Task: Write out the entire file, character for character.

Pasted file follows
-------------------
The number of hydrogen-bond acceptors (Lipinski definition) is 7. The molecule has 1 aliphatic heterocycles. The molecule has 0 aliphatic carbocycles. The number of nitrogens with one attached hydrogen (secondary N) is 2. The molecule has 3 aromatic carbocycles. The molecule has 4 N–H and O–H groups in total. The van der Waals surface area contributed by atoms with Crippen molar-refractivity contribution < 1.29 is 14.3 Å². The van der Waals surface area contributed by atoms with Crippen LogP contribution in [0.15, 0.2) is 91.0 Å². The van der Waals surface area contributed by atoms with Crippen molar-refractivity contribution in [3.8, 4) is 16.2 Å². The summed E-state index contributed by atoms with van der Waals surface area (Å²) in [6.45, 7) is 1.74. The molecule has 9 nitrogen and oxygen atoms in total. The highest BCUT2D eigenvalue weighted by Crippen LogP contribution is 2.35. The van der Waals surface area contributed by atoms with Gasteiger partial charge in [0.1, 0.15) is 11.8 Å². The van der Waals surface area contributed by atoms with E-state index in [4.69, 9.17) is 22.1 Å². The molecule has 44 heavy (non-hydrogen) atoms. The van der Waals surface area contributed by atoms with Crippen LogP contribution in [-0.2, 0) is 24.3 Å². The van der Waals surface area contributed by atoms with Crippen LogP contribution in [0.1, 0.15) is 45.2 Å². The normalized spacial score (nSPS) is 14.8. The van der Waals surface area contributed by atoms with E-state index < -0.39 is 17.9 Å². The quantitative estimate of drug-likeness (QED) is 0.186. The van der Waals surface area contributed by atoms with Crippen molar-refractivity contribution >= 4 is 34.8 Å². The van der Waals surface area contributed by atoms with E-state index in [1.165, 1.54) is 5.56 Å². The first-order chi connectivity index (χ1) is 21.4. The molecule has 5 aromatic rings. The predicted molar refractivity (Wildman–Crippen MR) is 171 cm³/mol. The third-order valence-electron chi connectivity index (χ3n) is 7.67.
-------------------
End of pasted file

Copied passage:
The number of hydrogen-bond acceptors (Lipinski definition) is 7. The molecule has 1 aliphatic heterocycles. The molecule has 0 aliphatic carbocycles. The number of nitrogens with one attached hydrogen (secondary N) is 2. The molecule has 3 aromatic carbocycles. The molecule has 4 N–H and O–H groups in total. The van der Waals surface area contributed by atoms with Crippen molar-refractivity contribution < 1.29 is 14.3 Å². The van der Waals surface area contributed by atoms with Crippen LogP contribution in [0.15, 0.2) is 91.0 Å². The van der Waals surface area contributed by atoms with Crippen molar-refractivity contribution in [3.8, 4) is 16.2 Å². The summed E-state index contributed by atoms with van der Waals surface area (Å²) in [6.45, 7) is 1.74. The molecule has 9 nitrogen and oxygen atoms in total. The highest BCUT2D eigenvalue weighted by Crippen LogP contribution is 2.35. The van der Waals surface area contributed by atoms with Gasteiger partial charge in [0.1, 0.15) is 11.8 Å². The van der Waals surface area contributed by atoms with E-state index in [4.69, 9.17) is 22.1 Å². The molecule has 44 heavy (non-hydrogen) atoms. The van der Waals surface area contributed by atoms with Crippen LogP contribution in [-0.2, 0) is 24.3 Å². The van der Waals surface area contributed by atoms with Crippen LogP contribution in [0.1, 0.15) is 45.2 Å². The normalized spacial score (nSPS) is 14.8. The van der Waals surface area contributed by atoms with E-state index < -0.39 is 17.9 Å². The quantitative estimate of drug-likeness (QED) is 0.186. The van der Waals surface area contributed by atoms with Crippen molar-refractivity contribution >= 4 is 34.8 Å². The van der Waals surface area contributed by atoms with E-state index in [1.165, 1.54) is 5.56 Å². The first-order chi connectivity index (χ1) is 21.4. The molecule has 5 aromatic rings. The predicted molar refractivity (Wildman–Crippen MR) is 171 cm³/mol. The third-order valence-electron chi connectivity index (χ3n) is 7.67.